You can not compare the milligram dosages of one ingredient with that of another ingredient. It is wrong to think that a higher milligram dosage of one ingredient is stronger than a lower mg dosage of another ingredient.  For instance, 30mg of one medication could be stronger, weaker or equivalent to 5 mg of another medication.  This is true for any class of medication.

It is important to take the medications as indicated on the label or to ask your doctor if you are unsure of how much to take.  It is also important to be careful about combining different products since there might be overlapping active ingredients that could result in taking too much of one medication.  For instance, if you are taking a cold medication that contains acetaminophen, you would want to be very careful about the milligram dosage of acetaminophen in that medication before taking Tylenol along with it.

Daily Nasal Saline Irrigation: Too Much Of A Good Thing May Not Be Good

January 7, 2010

Saline (salt water)  irrigation of the nasal passages can improve nasal mucociliary clearance.   Many patients with chronic nasal and sinus problems use nasal saline irrigation with a neti pot or spray on a daily basis to treat congestion and mucous build up.  A recent study presented at a national allergy and immunology meeting showed that when patients used nasal saline irrigation on a daily basis for a year, they had 60% more acute nasal/sinus infections over the course of the year, compared to not using the nasal saline irrigation on a daily basis.

It is appropriate and most likely helpful to use nasal saline irrigation on an intermittent basis when you have a cold, or are developing a cold, to help improve clearance of already infected mucus.  For this purpose it can be used for a week or 10 days and most of my patients report that it helps.  I prefer the use of a neti pot, rather than a spray, since a neti pot rinses the sinuses with passive flow of the saline whereas a spray introduces an element of positive pressure.

Although the short-term use of nasal saline irrigation can be helpful and should be considered a good thing, this study shows that the daily use of nasal saline irrigation over longer periods of time might be harmful.  It is possible that ongoing enhanced clearance of uninfected “good” mucous might end up making it more likely that an infection develops.

I think this is important information since the lay public and many physicians often assume that they don’t need to worry about bad side effects from a medical intervention that does not involve a “medication” but instead involves a “natural” substance, like salt water.   This study shows that even “natural” therapies can have potential side effects.

One caveat:  This is one study and it should be repeated to assure that the results are accurate.

Say No To Chronic Oral Decongestants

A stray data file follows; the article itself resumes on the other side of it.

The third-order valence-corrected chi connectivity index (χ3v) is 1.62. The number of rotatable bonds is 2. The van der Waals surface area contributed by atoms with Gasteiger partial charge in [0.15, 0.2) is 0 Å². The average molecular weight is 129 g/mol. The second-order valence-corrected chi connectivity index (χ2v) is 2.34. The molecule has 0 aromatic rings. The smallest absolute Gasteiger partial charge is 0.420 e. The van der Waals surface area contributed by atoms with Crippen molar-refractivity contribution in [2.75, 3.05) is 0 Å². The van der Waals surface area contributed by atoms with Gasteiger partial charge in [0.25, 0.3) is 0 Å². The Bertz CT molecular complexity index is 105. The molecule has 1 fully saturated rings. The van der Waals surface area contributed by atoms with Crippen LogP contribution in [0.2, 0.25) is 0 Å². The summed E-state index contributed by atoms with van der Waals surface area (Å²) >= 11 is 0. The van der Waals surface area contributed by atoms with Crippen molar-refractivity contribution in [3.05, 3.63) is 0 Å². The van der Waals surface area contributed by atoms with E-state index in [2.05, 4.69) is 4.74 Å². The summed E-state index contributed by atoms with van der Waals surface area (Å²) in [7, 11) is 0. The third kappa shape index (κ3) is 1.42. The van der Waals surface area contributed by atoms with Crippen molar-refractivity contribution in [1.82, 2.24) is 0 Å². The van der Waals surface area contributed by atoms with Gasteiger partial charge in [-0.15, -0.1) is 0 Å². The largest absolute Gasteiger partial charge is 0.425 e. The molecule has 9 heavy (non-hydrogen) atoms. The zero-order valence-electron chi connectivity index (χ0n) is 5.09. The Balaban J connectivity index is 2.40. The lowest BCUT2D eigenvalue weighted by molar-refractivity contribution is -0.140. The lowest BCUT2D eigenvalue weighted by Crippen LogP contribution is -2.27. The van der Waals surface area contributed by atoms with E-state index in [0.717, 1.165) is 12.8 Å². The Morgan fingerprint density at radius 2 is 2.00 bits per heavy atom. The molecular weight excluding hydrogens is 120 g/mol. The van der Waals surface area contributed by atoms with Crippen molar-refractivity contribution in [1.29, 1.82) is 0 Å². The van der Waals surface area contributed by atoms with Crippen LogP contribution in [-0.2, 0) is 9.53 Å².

December 29, 2009

Many over-the-counter and prescription allergy medications contain an oral decongestant,- either pseudoephedrine or phenylephrine.   The decongestant is the “D” part of Zyrtec D, Claritin D and Allegra D.   Decongestants are also in many over-the-counter cold medications such as Dimetapp, Contact and Sudafed, to name a few.

The short term use of oral pseudoephedrine or phenylephrine during an acute upper respiratory tract infection is an acceptable option for many people.  The chronic use of this medication for people with allergies is problematic.   From my perspective these medications have too many potential side effects to use chronically.  I see patients on a regular basis who have been on these medications for months or even years.  As a rule of thumb, I do my best to get patients off of these products.

The potential side effects of oral decongestants include increased blood pressure, increased heart rate, palpitations, nervousness, interference with the normal sleep cycle, insomnia, tremor, loss of appetite and urinary hesitancy.  People with heart disease, high blood pressure, enlarged prostates and glaucoma should not use them at all and I think people without these conditions should only use them chronically as a last resort.

Years ago there was another oral decongestant on the market named phenylpropanolamine, which was an active ingredient in many cold and allergy medications.  About 9 years ago the FDA withdrew phenylpropanolamine from the market because of an increased risk of hemorrhagic stroke in woman who took phenylpropanolamine as an appetite suppressant.  Although this side effect has not been seen with pseudoephedrine or phenylephrine, as a class of medications, oral decongestants tend to have significant side effects.

The bottom line is, there are many other classes of medications, as well as therapies that do not involve medications, that are effective for people with chronic nasal congestion.  The use of a product containing an oral decongestant is rarely, if ever, necessary in this setting.